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Antidepressants for depression in physically ill people

Overview of attention for article published in Cochrane database of systematic reviews, March 2010
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About this Attention Score

  • Good Attention Score compared to outputs of the same age (77th percentile)
  • Average Attention Score compared to outputs of the same age and source

Mentioned by

policy
1 policy source
twitter
1 tweeter
facebook
1 Facebook page

Citations

dimensions_citation
134 Dimensions

Readers on

mendeley
150 Mendeley
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Title
Antidepressants for depression in physically ill people
Published in
Cochrane database of systematic reviews, March 2010
DOI 10.1002/14651858.cd007503.pub2
Pubmed ID
Authors

Lauren Rayner, Annabel Price, Alison Evans, Koravangattu Valsraj, Irene J Higginson, Matthew Hotopf

Abstract

There is an increased risk of depression in people with a physical illness. Depression is associated with reduced treatment adherence, poor prognosis, increased disability and higher mortality in many physical illnesses. Antidepressants are effective in the treatment of depression in physically healthy populations, but there is less clarity regarding their use in physically ill patients. This review updates Gill's Cochrane review (2000), which found that antidepressants were effective for depression in physical illness. Since Gill there have been a number of larger trials assessing the efficacy of antidepressants in this context.

Twitter Demographics

The data shown below were collected from the profile of 1 tweeter who shared this research output. Click here to find out more about how the information was compiled.

Mendeley readers

The data shown below were compiled from readership statistics for 150 Mendeley readers of this research output. Click here to see the associated Mendeley record.

Geographical breakdown

Country Count As %
United Kingdom 3 2%
Greece 1 <1%
Switzerland 1 <1%
Unknown 145 97%

Demographic breakdown

Readers by professional status Count As %
Student > Master 24 16%
Student > Ph. D. Student 20 13%
Student > Bachelor 18 12%
Researcher 13 9%
Student > Postgraduate 12 8%
Other 42 28%
Unknown 21 14%
Readers by discipline Count As %
Medicine and Dentistry 71 47%
Psychology 18 12%
Nursing and Health Professions 8 5%
Social Sciences 7 5%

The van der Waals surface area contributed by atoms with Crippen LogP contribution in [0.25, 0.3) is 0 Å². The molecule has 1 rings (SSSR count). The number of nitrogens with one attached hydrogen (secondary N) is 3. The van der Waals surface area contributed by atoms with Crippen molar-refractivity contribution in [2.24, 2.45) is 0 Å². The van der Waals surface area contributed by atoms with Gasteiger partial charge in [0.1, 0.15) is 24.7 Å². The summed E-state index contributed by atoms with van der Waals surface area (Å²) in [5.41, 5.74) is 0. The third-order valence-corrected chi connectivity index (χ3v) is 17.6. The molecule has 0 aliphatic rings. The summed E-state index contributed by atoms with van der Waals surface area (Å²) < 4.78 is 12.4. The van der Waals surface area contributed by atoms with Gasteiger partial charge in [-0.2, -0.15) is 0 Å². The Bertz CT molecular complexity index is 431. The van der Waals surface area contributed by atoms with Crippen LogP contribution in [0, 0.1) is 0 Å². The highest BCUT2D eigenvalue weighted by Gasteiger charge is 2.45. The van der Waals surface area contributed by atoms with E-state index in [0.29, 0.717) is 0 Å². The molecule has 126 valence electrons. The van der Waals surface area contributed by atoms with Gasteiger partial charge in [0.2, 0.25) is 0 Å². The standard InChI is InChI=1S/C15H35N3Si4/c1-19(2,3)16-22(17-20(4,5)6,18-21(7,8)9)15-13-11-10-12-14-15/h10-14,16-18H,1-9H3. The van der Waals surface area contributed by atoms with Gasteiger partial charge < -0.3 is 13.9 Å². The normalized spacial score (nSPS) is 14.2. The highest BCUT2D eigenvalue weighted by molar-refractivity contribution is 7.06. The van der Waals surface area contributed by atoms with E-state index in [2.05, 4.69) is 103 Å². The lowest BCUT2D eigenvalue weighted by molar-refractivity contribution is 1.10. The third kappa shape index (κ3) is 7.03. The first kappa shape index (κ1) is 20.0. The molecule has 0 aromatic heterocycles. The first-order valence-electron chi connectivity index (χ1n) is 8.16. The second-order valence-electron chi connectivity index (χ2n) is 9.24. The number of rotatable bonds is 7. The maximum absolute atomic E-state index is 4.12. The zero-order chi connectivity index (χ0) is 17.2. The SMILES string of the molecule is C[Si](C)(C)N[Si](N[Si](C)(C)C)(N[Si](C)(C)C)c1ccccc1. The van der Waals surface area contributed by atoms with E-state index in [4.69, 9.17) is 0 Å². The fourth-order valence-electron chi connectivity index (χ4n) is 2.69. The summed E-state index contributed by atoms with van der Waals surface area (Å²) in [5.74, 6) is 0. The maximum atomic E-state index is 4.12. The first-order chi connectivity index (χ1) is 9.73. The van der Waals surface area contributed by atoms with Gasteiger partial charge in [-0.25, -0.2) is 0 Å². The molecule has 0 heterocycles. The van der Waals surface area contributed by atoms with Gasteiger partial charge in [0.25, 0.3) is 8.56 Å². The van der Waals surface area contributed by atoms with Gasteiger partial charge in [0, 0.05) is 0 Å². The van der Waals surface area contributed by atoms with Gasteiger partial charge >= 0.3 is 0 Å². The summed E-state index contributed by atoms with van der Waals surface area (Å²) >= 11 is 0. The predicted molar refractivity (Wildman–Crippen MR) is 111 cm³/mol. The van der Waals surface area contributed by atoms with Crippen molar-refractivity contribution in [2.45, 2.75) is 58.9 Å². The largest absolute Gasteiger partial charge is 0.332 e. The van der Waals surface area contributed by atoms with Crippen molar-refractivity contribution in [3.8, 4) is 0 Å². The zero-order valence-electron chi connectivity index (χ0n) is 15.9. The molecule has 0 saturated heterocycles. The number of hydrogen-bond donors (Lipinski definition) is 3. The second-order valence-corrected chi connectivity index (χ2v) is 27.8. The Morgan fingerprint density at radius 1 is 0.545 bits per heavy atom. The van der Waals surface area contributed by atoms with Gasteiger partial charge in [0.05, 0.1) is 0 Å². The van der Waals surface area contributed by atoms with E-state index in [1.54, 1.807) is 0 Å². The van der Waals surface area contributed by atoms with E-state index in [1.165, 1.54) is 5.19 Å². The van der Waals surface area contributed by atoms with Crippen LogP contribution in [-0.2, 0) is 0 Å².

Pharmacology, Toxicology and Pharmaceutical Science 5 3%
Other 11 7%
Unknown 30 20%

Attention Score in Context

This research output has an Altmetric Attention Score of 5. This is our high-level measure of the quality and quantity of online attention that it has received. This Attention Score, as well as the ranking and number of research outputs shown below, was calculated when the research output was last mentioned on 31 March 2016.
All research outputs
#3,151,903
of 12,527,093 outputs
Outputs from Cochrane database of systematic reviews
#5,364
of 8,923 outputs
Outputs of similar age
#48,184
of 217,037 outputs
Outputs of similar age from Cochrane database of systematic reviews
#281
of 496 outputs
Altmetric has tracked 12,527,093 research outputs across all sources so far. This one has received more attention than most of these and is in the 74th percentile.
So far Altmetric has tracked 8,923 research outputs from this source. They typically receive a lot more attention than average, with a mean Attention Score of 21.2. This one is in the 42nd percentile – i.e., 42% of its peers scored the same or lower than it.
Older research outputs will score higher simply because they've had more time to accumulate mentions. To account for age we can compare this Altmetric Attention Score to the 217,037 tracked outputs that were published within six weeks on either side of this one in any source. This one has done well, scoring higher than 77% of its contemporaries.
We're also able to compare this research output to 496 others from the same source and published within six weeks on either side of this one. This one is in the 43rd percentile – i.e., 43% of its contemporaries scored the same or lower than it.